Self-administered COVID-19 coronavirus can be just as effective as physician-administered tests, according to a new study by UnitedHealth Group.
The study found that simple, self-collected testing is less invasive and will reduce exposure for healthcare workers. Widespread adoption would improve overall testing efficiency across the U.S.
Researchers found that self-administered swab tests accurately detected the disease in more than 90 percent of positive patients, which is consistent with physician-administered tests. Due to the results of the study, the FDA has updated its guidance to allow patients across the country to self-administer the swab tests, the study says.
The study comes as the U.S. rises to the top in the number of confirmed COVID-19 cases and administered tests. Despite the high number of tests, though, the country still lags behind in the number of tests per capita and the rate of testing differs from state to state, according to reporting from The New York Times.
The need for expanded testing grows by the day as President Donald J. Trump pushes for the country to get back to work by April 12, a move that experts believe could lead to an explosion of new cases without a better view of the disease’s footprint.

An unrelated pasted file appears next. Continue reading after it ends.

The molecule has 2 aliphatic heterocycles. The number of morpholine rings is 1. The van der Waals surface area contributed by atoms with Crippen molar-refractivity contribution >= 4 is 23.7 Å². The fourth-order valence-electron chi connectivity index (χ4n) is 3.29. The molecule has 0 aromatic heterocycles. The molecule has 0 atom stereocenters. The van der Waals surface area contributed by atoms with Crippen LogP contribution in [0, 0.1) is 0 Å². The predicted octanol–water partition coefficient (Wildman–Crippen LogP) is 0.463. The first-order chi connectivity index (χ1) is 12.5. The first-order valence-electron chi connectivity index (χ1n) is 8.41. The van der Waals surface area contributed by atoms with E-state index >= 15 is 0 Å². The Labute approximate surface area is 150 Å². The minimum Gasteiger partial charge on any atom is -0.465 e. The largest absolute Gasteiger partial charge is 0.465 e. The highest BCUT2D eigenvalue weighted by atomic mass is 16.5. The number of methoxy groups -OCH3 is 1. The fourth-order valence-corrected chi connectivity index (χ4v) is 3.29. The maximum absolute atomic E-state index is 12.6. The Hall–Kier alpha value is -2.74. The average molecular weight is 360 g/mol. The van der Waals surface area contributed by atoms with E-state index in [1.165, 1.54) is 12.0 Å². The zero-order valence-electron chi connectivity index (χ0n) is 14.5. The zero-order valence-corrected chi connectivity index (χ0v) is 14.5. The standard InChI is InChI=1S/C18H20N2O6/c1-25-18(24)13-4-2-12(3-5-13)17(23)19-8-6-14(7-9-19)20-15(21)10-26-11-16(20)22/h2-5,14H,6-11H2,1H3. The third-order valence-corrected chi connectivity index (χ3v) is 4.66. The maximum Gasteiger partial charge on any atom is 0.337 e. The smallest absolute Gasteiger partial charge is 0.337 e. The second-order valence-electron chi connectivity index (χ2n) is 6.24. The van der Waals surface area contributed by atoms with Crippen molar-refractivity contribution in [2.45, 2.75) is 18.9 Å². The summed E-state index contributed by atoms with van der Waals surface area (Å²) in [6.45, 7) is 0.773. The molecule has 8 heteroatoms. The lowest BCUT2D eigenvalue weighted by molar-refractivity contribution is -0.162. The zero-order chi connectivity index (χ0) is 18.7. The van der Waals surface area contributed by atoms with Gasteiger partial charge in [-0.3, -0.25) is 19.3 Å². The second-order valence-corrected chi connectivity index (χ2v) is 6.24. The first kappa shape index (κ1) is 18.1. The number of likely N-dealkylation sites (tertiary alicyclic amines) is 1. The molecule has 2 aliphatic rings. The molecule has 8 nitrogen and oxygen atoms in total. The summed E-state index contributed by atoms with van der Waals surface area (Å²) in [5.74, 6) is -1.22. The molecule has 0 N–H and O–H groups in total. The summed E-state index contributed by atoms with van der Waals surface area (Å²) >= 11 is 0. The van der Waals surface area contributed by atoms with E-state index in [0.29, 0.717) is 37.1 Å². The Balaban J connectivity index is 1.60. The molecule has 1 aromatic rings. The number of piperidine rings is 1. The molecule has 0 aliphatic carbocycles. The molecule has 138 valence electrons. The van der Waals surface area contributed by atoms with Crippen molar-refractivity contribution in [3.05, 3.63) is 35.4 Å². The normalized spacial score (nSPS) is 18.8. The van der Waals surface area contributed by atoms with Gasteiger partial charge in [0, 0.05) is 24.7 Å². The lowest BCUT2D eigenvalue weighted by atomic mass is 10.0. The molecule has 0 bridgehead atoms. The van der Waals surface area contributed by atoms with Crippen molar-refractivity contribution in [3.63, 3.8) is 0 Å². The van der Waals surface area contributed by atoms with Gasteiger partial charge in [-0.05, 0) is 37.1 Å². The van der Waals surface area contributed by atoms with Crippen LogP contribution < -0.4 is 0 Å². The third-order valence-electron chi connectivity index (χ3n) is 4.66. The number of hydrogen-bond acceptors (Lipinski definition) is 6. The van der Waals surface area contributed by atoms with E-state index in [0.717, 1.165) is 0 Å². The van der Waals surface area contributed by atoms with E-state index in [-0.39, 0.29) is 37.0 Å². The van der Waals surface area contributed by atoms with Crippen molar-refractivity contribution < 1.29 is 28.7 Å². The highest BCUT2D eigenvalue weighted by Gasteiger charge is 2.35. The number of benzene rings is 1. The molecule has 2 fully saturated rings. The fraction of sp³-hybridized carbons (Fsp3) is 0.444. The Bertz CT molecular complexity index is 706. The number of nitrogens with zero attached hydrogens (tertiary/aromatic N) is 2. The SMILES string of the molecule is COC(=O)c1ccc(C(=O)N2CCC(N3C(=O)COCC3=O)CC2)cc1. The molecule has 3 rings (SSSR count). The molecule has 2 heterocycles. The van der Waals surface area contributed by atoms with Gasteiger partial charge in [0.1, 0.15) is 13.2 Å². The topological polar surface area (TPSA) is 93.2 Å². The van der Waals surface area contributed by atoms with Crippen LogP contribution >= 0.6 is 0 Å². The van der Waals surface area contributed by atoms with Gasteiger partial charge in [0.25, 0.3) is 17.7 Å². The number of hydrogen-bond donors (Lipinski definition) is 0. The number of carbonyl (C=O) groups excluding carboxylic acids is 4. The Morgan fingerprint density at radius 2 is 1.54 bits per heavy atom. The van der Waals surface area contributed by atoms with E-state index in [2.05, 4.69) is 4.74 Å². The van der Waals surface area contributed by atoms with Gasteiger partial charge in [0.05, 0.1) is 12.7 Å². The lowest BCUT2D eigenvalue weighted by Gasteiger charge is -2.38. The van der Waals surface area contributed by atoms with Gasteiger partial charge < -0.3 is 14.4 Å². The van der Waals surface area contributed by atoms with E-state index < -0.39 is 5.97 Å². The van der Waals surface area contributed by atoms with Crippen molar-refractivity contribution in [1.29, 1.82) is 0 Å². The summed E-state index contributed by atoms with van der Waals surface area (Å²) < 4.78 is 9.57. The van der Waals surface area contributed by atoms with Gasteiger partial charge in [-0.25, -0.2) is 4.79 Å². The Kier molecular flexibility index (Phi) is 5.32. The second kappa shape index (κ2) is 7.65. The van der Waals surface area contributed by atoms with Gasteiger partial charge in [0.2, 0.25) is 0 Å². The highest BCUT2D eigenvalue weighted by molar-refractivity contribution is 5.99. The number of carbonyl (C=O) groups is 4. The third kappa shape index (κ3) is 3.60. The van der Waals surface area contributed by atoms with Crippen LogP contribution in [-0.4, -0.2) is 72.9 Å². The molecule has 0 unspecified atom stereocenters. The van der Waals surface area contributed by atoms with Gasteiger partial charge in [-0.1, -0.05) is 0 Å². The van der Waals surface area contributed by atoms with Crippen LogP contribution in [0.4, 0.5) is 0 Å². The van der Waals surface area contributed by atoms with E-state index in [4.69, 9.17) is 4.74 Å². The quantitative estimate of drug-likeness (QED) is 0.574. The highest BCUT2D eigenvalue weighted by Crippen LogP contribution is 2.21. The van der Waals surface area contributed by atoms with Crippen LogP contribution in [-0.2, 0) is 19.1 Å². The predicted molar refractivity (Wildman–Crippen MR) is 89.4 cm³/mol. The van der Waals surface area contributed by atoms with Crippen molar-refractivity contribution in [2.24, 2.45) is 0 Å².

“We know that broad, rapid and accurate testing is essential to addressing the COVID-19 crisis, yet the current clinician-administered process significantly limits testing capacity, puts frontline health care workers at risk of COVID-19 exposure, and is unpleasant for patients,” study-lead Dr. Yuan-Po Tu, an infectious disease expert at The Everett Clinic, part of OptumCare, says in a news release published with the study. “Making simple, patient-administered testing widely available will substantially improve testing efficiency, while protecting health care workers and preserving urgently needed personal protective equipment, such as face masks, gowns and gloves.”
The current COVID-19 test requires a healthcare worker to collect samples from deep inside the patient’s nasal cavity which requires the use of personal protective equipment and is uncomfortable for the patient. This practice puts unnecessary strain on the healthcare system at a time when the system is already under immense stress. The self-administered test allows the patient to just swab the front of their nostril and mid-nose.
“Nasal swabs are extremely easy for anyone to self-collect, in any setting, so it's an excellent way to expand screening while reducing worker exposure,” Gerard Cangelosi, professor at University of Washington Department of Environmental & Occupational Health Sciences, says in the release.